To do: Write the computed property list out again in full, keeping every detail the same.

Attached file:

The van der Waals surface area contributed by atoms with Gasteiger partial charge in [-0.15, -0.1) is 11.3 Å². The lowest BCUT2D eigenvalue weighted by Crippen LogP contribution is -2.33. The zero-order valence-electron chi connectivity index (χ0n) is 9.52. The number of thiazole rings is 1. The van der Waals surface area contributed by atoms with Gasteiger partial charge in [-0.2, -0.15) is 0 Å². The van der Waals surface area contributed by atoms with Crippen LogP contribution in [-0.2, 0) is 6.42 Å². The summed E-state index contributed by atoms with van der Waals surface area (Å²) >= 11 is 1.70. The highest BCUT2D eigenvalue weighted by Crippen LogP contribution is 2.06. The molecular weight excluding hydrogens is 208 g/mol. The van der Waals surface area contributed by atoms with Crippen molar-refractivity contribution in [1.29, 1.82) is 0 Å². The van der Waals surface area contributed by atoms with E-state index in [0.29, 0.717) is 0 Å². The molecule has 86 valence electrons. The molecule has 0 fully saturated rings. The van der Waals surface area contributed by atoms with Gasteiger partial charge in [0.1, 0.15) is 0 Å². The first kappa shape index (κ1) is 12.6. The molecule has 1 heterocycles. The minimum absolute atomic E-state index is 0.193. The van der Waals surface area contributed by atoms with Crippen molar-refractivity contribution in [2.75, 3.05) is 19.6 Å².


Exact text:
The van der Waals surface area contributed by atoms with Gasteiger partial charge in [-0.15, -0.1) is 11.3 Å². The lowest BCUT2D eigenvalue weighted by Crippen LogP contribution is -2.33. The zero-order valence-electron chi connectivity index (χ0n) is 9.52. The number of thiazole rings is 1. The van der Waals surface area contributed by atoms with Gasteiger partial charge in [-0.2, -0.15) is 0 Å². The van der Waals surface area contributed by atoms with Crippen LogP contribution in [-0.2, 0) is 6.42 Å². The summed E-state index contributed by atoms with van der Waals surface area (Å²) >= 11 is 1.70. The highest BCUT2D eigenvalue weighted by Crippen LogP contribution is 2.06. The molecular weight excluding hydrogens is 208 g/mol. The van der Waals surface area contributed by atoms with Crippen molar-refractivity contribution in [1.29, 1.82) is 0 Å². The van der Waals surface area contributed by atoms with E-state index in [0.29, 0.717) is 0 Å². The molecule has 86 valence electrons. The molecule has 0 fully saturated rings. The van der Waals surface area contributed by atoms with Gasteiger partial charge in [0.1, 0.15) is 0 Å². The first kappa shape index (κ1) is 12.6. The molecule has 1 heterocycles. The minimum absolute atomic E-state index is 0.193. The van der Waals surface area contributed by atoms with Crippen molar-refractivity contribution in [2.75, 3.05) is 19.6 Å².